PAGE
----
High school volleyball players returned to their courts recently, facing the new normal of playing the game they love in the time of Covid-19: wearing face coverings while working out, hitting sanitized volleyballs back and forth, and players and coaches keeping a six-foot physical distance from each other.
“It’s unprecedented,” said longtime Moriarty High School head volleyball coach Kim Bell during one of her workouts this week. “My whole career, as an athlete and a coach, I’ve never seen anything like this.”
The season is scheduled to officially start with full practices on Oct. 5. The first games are scheduled to kick off as early as Oct. 10—unless the governor says that schools are not able to because of the Covid-19 cases in the state, according to New Mexico Activities Association executive director Sally Marquez.
Some area teams have been working out longer than others, some players haven’t touched a volleyball since last year, and everyone is trying to adapt to the NMAA’s guidelines.
After last year’s campaign ended with an overall record of 12-12 and a second-round state playoff loss to former district rival Magdalena, head coach Glenda Noblitt described the Lady Bears’ season as “a wild roller-coaster ride.”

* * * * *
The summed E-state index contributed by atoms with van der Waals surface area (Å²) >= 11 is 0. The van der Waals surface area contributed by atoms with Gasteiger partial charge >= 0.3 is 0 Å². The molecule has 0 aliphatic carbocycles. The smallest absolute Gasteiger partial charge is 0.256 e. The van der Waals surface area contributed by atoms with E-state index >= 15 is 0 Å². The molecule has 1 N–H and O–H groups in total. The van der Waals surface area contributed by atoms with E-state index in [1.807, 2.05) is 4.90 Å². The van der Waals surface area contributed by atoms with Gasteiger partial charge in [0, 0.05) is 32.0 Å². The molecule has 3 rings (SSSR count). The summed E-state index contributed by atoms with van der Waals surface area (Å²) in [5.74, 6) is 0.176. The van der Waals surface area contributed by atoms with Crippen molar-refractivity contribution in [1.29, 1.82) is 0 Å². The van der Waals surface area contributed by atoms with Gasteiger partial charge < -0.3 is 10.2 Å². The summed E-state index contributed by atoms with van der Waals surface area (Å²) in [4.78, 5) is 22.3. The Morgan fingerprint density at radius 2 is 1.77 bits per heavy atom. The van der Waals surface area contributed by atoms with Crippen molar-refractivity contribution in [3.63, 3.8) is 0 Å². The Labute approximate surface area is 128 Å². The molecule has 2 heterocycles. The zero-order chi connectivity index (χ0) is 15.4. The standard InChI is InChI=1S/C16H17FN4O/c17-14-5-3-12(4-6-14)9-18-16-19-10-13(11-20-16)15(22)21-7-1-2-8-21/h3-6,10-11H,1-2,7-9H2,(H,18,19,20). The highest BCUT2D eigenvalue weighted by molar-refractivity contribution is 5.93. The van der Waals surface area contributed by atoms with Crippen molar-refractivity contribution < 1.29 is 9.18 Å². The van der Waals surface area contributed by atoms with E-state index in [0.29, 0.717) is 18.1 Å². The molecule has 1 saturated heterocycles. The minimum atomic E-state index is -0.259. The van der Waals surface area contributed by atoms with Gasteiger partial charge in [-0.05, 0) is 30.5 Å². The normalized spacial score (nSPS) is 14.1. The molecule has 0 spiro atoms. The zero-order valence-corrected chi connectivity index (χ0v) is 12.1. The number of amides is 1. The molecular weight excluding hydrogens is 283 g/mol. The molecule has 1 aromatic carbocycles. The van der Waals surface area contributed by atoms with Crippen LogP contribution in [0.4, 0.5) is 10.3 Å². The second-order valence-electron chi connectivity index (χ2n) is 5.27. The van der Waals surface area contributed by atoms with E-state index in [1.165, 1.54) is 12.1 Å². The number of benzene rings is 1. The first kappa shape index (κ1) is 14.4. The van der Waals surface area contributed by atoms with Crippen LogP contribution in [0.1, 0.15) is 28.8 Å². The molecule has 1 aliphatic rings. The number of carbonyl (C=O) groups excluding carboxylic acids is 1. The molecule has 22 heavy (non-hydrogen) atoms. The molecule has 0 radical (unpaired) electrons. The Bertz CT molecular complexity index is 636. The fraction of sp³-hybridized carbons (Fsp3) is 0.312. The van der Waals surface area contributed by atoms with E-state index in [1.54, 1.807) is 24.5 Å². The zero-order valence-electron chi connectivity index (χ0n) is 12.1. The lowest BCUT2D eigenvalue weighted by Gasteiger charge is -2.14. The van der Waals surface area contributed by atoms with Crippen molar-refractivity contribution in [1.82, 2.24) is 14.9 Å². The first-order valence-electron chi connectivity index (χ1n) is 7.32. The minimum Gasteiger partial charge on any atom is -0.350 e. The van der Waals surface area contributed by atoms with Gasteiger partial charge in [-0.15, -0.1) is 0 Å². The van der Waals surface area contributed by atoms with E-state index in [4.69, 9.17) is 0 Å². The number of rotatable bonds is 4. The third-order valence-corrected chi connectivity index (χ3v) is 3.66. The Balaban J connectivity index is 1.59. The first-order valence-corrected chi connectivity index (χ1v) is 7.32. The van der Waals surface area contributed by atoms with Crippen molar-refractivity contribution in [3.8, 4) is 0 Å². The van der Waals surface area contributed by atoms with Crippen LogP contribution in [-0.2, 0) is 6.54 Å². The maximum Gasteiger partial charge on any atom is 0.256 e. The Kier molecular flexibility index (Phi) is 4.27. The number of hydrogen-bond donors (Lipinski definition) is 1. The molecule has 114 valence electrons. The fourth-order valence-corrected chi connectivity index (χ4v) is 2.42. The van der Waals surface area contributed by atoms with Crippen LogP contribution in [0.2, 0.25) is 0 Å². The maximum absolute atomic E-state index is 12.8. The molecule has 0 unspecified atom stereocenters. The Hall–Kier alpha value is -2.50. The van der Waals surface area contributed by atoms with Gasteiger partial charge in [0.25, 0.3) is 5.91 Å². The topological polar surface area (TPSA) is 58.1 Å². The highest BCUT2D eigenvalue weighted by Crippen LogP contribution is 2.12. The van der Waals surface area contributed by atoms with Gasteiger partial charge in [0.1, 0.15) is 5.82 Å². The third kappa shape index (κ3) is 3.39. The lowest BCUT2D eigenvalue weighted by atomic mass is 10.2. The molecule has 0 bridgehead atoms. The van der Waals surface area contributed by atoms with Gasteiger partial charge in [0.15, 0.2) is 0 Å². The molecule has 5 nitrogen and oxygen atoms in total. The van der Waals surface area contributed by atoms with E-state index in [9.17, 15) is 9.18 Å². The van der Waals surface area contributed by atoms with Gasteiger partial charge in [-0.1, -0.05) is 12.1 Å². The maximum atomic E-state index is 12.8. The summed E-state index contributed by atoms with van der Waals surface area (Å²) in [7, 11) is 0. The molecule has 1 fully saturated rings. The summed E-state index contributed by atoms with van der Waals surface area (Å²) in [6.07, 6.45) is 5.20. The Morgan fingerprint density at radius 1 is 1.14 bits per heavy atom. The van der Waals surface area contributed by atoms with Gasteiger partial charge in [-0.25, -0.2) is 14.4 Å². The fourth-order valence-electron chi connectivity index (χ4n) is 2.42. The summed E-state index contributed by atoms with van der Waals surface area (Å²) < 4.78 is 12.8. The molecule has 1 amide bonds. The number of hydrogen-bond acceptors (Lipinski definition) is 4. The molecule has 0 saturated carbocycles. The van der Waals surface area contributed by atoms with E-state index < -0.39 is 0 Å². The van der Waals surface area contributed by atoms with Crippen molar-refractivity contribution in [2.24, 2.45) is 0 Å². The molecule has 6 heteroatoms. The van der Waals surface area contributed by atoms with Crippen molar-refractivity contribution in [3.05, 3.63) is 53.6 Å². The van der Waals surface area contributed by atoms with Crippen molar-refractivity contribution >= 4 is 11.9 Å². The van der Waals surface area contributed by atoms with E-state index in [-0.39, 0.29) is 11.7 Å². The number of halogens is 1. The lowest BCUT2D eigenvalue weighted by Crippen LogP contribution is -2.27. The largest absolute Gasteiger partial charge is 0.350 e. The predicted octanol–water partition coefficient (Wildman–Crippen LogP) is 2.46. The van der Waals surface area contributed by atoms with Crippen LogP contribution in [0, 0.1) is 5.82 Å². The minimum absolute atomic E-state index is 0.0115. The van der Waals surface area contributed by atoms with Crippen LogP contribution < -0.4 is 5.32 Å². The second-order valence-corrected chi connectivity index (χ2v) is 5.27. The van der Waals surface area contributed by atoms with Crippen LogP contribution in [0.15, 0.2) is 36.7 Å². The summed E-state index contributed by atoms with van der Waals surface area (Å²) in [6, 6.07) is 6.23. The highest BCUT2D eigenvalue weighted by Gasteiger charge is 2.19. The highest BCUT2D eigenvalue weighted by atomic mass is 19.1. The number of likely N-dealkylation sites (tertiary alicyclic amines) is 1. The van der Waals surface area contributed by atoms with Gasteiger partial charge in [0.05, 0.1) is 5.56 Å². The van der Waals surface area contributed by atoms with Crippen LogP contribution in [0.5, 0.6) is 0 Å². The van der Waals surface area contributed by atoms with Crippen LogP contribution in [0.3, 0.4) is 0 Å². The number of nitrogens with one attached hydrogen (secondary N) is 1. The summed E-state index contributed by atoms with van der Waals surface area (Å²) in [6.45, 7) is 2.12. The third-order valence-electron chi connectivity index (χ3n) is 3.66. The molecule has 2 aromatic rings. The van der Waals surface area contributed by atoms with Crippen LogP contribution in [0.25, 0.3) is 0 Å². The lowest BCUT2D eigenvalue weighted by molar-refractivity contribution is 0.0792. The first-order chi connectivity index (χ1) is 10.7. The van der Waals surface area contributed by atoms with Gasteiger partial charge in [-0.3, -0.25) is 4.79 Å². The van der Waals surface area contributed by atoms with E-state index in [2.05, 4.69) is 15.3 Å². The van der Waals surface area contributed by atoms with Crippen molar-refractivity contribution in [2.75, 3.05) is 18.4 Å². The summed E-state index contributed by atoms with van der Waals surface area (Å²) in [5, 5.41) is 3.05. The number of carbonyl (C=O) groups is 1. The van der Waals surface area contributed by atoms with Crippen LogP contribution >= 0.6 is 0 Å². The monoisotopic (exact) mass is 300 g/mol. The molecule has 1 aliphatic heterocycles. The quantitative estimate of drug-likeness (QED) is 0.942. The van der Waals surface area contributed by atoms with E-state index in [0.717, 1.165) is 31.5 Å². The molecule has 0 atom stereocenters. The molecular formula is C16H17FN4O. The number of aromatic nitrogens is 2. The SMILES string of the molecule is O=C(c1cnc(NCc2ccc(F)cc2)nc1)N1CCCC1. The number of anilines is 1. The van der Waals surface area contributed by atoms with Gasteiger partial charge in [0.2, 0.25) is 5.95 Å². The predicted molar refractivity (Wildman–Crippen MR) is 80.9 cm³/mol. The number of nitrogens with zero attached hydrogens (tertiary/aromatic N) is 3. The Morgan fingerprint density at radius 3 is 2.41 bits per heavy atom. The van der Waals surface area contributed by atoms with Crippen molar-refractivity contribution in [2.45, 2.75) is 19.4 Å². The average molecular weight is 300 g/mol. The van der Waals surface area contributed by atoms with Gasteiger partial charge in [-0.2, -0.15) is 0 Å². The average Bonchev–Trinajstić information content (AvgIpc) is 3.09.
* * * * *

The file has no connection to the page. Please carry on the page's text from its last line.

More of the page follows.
This season could be similar, but Noblitt was very upbeat during a Lady Bears’ workout this week. She said her girls initially got together for a few weeks in the summer when the NMAA allowed small groups, or “pods,” comprising five-players-per-coach. The team resumed workouts on Sept. 14. Now that the NMAA has increased the pod sizes to a 9-1 ratio, the Lady Bears have been doing three workouts a week, and Noblitt said her team is “in pretty good shape.”
“I have eight seniors, I’ve called them my rainbows and unicorns group since they were little because they’re always happy,” Noblitt said. “They know the game, I feel like our volleyball IQ is pretty good, and they have a really good attitude, so I enjoy coming in and working with them, it makes me happy.”
One of Noblitt’s former players, Taylor Smythe, a standout who graduated in 2018 and played two years of college volleyball, is helping as an assistant coach.
“She brings a lot of knowledge and knows a lot about what to do in certain situations,” Noblitt said of Smyth. “And it’s exciting that she played a little college ball because she brings some terms and different ways of teaching.”
Noblitt said her team is very versatile—many girls are capable of playing different positions—they just need to tighten up in some areas, and she needs to determine who will be the best fit in which spot, adding, “They’re excited to be here and I’m happy for them to be able to be in here, they need something—and if we don’t win a state trophy, it’s still a win.”
Estancia’s new District 2-2A includes Menaul and Santa Fe charter schools Monte del Sol and Tierra Encantada. The Lady Bears’ season kicks off Oct. 15 at Pecos.
The Lady Timberwolves just started working out last week when the NMAA expanded the pod sizes. Head coach Kasi Giovenco said the team didn’t do any summer workouts with the 5-to-1 pods, and with the 9-to-1 pods, “It helps a lot, it works out well for us.”